cd like you mean it
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cd functions for bash


This command takes you out of your current directory, similar to these common aliases, but with additional functionality:

alias ..='cd ..'
alias ...='cd ../..'
# etc.

A single o will take you to the parent directory. It can be followed by a count to indicate the number of levels to go up. The default aliases allow you to repeat the letter once for each additional level. For example:

o -P  # same as cd -P ..
oo    # same as o 2 or cd ../..
ooo   # same as o 3 or cd ../../..
oooo  # same as o 4

You can also move into the children of a parent directory with the same command. If your directory structure looked like this:

|   +---X11
|   +---jimi
|       +---bin
|       +---music -> /home/jimi/foo/bar
|           ^--- YOU ARE HERE
|       +---foo
|           +---bar
|           +---tmp
|       +---tmp
.   +---share

You can use o bin or ooo usr/share to go to ~/bin or /usr/share, respectively. Tab completion will help you navigate into directories as if you had already cd'ed there.

Usually though, you can simply do o usr/share, since the function will try /home/jimi/usr/share, /home/usr/share, and finally /usr/share, until it finds a matching directory.

Tab completion works similarly if you have "set show-all-if-ambiguous on" in your .inputrc. The first time you enter o <TAB>, it'll list only the siblings of the current directory. A repeated <TAB> will list the children of all parent directories.

The function will do prefix matching, so for example o et will change your directory to /etc. If there are multiple matches within the first parent directory to contain matches, you will be prompted to select one. At the prompt, you can enter something non-numeric (a space for example) to go on to search in higher-level directectories, or send the EOF character to cancel selection.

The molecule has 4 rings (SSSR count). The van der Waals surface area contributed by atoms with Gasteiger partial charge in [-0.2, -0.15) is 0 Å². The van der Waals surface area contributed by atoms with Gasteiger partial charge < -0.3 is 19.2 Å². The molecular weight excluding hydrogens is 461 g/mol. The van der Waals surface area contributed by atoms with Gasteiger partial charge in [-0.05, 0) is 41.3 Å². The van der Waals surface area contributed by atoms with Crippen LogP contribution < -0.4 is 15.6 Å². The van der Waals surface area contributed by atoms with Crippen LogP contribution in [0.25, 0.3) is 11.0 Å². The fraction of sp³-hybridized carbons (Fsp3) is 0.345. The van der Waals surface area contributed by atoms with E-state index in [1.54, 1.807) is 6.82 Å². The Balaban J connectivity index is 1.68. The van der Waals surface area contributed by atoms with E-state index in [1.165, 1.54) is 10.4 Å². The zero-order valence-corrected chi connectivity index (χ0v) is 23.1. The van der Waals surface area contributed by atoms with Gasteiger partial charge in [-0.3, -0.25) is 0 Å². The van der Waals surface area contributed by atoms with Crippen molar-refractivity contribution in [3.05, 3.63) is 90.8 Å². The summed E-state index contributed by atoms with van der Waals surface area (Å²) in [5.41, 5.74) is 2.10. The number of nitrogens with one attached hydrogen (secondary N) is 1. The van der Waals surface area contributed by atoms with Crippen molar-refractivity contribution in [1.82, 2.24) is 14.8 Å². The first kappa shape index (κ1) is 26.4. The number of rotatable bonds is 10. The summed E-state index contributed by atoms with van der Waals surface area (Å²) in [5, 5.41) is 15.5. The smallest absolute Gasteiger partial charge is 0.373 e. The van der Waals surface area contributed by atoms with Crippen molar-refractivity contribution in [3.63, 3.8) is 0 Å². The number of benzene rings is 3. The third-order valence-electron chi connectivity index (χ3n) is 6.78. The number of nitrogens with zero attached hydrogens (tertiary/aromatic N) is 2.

Resolution of symlinks is handled by cd in the default way (i.e. dot-dot logically), unless an option to cd is given:

# starting in ~/music
o tmp       # cd to ~/tmp
o -P tmp    # cd to ~/foo/tmp


This command will try to cd to a sensible place based on your last command, and then ls there. For example, each of these commands followed by cdl will change your directory to the one named "foo":

ls foo
sudo mount /dev/sdb1 /media/foo
cp -a ~/foo .
rm foo/bar.txt
find foo -type f | sort
sort -u lines > foo/out

This is accomplished by retrieving the last command line from history, stripping shell metacharacters from it, and then checking each argument in reverse order for directories. You can also specifiy options to ls:

cdl -lA


Source in bash to use these functions. To automatically do this, add a line to your .bashrc:

.  /path/to/


  • You can direct bash to skip adding these commands to the history file by setting HISTIGNORE in your .bashrc:


    Or, if you have extended globbing turned on (shopt -s extglob):

  • You can bind cdl to a key in your readline config (.inputrc):

    "\C-g": "\C-a\C-kcdl\C-m"     # bind cdl to Ctrl-g
    # to bind to Alt-g instead, change "\C-g" to "\eg" or "M-g"


David Liang (bmdavll at